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Friday, November 27, 2009

NAT GEO's Best Pictures of 2009....!

best nat geo pics of 2009

National Geographic's International Photography Contest
attracts thousands of entries from photographers of all skill levels around the world every year.
Here are some of the best entriesA of 2009

Nazroo, a mahout (elephant driver), poses for a portrait while taking his elephant, Rajan, out for a swim in front of Radha Nagar Beach in Havelock,

Andaman Islands. Rajan is one of the few elephants in Havelock that can swim, so when he is not dragging timber in the forest he is used as a tourist
attraction. The relationship between the mahout and his elephant usually lasts for their entire lives, creating an extremely strong tie between the
animal and the human being. (Photo and caption by Cesare Naldi)

best nat geo pics

On the final leg of a six-week United States of America road trip, I was driving east across Interstate 40 when a spot storm with golf ball-sized hail struck
. A sign near Groom, Texas, announcing the "largest cross in the western hemisphere" explained the large crucifix I’d been wondering about for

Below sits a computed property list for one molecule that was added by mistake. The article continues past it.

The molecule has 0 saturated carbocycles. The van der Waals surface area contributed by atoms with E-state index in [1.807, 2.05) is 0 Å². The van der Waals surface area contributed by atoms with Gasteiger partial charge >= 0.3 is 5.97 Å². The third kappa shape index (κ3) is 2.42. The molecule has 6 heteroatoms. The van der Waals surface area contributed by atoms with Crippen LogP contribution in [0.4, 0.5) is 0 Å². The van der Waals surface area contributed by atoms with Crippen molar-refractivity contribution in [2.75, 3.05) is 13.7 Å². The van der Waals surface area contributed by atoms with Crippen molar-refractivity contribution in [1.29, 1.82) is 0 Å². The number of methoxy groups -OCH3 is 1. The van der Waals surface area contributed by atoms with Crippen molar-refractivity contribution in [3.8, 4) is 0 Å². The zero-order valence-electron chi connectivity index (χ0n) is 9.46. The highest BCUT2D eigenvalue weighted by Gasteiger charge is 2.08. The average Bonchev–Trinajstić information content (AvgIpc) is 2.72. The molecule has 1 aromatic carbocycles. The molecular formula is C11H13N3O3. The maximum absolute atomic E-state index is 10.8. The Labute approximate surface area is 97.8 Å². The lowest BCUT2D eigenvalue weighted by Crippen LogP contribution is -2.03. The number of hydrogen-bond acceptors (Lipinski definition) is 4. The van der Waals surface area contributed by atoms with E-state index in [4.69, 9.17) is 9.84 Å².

miles on the highway; it seemed like an OK place to wait out the storm. On my way to getting stuck in the mud and a giant double rainbow,
I saw this silhouetted view of the cross, splitting the sunny sky from the stormy plains. (Photo and caption by Brad Maule)

nat geo pics

A stone's-eye-view of two tracks made by the sailing stones of Death Valley's Racetrack playa. The dried clay surface has a beautiful texture,
and there is a palpable aura of mystery over the entire three-square-mile playa. The Racetrack was not entirely free of human influence though:
several weeks before this taken many of the stones were stolen, leaving long trails without a traveler at the end.
(Photo and caption by Tucker Sylvestro)

The edge of an iceberg floating just off the cost of Antarctica. (Photo and caption by Mike Matas)

While visiting Kruger National Park with my son, we came across two male hippos battling for dominance as we crossed a bridge over the Sabie River.
The bellowing from the animals as they fought their bloody battle was incredible. They first fought in the shallows near the bank and
then moved into the deeper part of the river. We don't know how it turned out but we were so glad to see the spectacle.
(Photo and caption by Steve Mandel)


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